On Sept. 16, 2011, President Barack Obama signed the Leahy-Smith America Invents Act, the most significant patent reform legislation implemented by Congress in the last 60 years.
The Geneva Act of the Hague Agreement concerning the International Registration of Industrial Designs went into effect for the United States on May 13, 2015.
On March 24, 2015, the U.S. Supreme Court issued its decision in B&B Hardware, Inc. v. Hargis Industries, Inc., ruling that federal court decisions on "likelihood of confusion" can be precluded by earlier rulings on the same issue from the Trademark Trial and Appeal Board.
On January 21, 2015, the Supreme Court issued a unanimous decision, affirming the ruling of the U.S. Court of Appeals for the Ninth Circuit, holding that trademark tacking is an inquiry that operates from the perspective of an ordinary purchaser or consumer and is thus a question for a jury.
On June 25, 2014, the U.S. Supreme Court held in American Broadcasting Companies, et al. v. Aereo that Web-based video streaming service Aereo violates the copyrights of TV networks, but emphasized that cloud computing technologies and other emerging technologies should remain unaffected.
On June 19, 2014, the U.S. Supreme Court held in Alice Corp. v. CLS Bank Int’l that all the patent claims in the case, meaning all method, system and “computer-readable medium” claims, were not patent eligible.
On May 13, 2015, on remand from the Supreme Court, the Federal Circuit held that Limelight did not directly infringe an asserted method claim under 35 U.S.C. § 271(a) because the “sweeping notions of common-law tort liability” do not apply to direct infringement.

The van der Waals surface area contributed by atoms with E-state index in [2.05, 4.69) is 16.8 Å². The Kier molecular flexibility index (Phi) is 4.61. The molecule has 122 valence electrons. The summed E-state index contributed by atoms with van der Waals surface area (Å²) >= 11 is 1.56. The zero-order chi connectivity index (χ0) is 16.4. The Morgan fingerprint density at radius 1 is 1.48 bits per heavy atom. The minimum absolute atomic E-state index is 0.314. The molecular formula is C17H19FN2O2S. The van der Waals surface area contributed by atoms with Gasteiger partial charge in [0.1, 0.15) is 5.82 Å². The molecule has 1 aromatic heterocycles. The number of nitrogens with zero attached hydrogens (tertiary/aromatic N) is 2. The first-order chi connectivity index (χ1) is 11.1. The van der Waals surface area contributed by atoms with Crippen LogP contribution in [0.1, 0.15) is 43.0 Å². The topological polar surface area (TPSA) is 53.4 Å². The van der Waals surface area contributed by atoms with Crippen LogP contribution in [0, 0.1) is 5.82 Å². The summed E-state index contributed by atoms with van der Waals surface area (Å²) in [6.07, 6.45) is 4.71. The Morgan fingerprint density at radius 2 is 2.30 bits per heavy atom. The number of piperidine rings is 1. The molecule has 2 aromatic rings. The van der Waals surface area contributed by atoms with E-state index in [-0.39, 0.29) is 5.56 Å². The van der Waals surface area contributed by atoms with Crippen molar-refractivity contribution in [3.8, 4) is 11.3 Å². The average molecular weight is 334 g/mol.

On April 27, 2015, the U.S. Court of Appeals for the Federal Circuit ruled once again in Biosig Instruments Inc. v. Nautilus Inc. that a Biosig heart rate monitor patent asserted against Nautilus is not indefinite.
On May 19, 2014, the U.S. Supreme Court ruled that the doctrine of laches could not be invoked to bar a copyright claim that was brought within the statutorily allowed three-year window from a particular act of infringement.
On April 29, 2014, in two unanimous decisions, the U.S. Supreme Court laid down a pair of pivotal changes to the rules governing court awarded attorney’s fees in patent litigations. The two cases centered on 35 U.S.C. § 285, which provides that district courts “in exceptional cases may award reasonable attorney’s fees to the prevailing party.”
On Jan. 22, 2014, the U.S. Supreme Court unanimously reversed the Federal Circuit in Medtronic v. Mirowski Family Ventures. The high court held that the burden of proving infringement remains on the patent owner, even when a licensee seeks a declaratory judgment of noninfringement.
On Jan. 20, 2015, the Supreme Court reversed long-standing Federal Circuit precedent under which patent claim construction was reviewed wholly de novo. Specifically, the Court held that while part of a district court’s claim construction should be reviewed de novo, its factual findings are reviewed for clear error.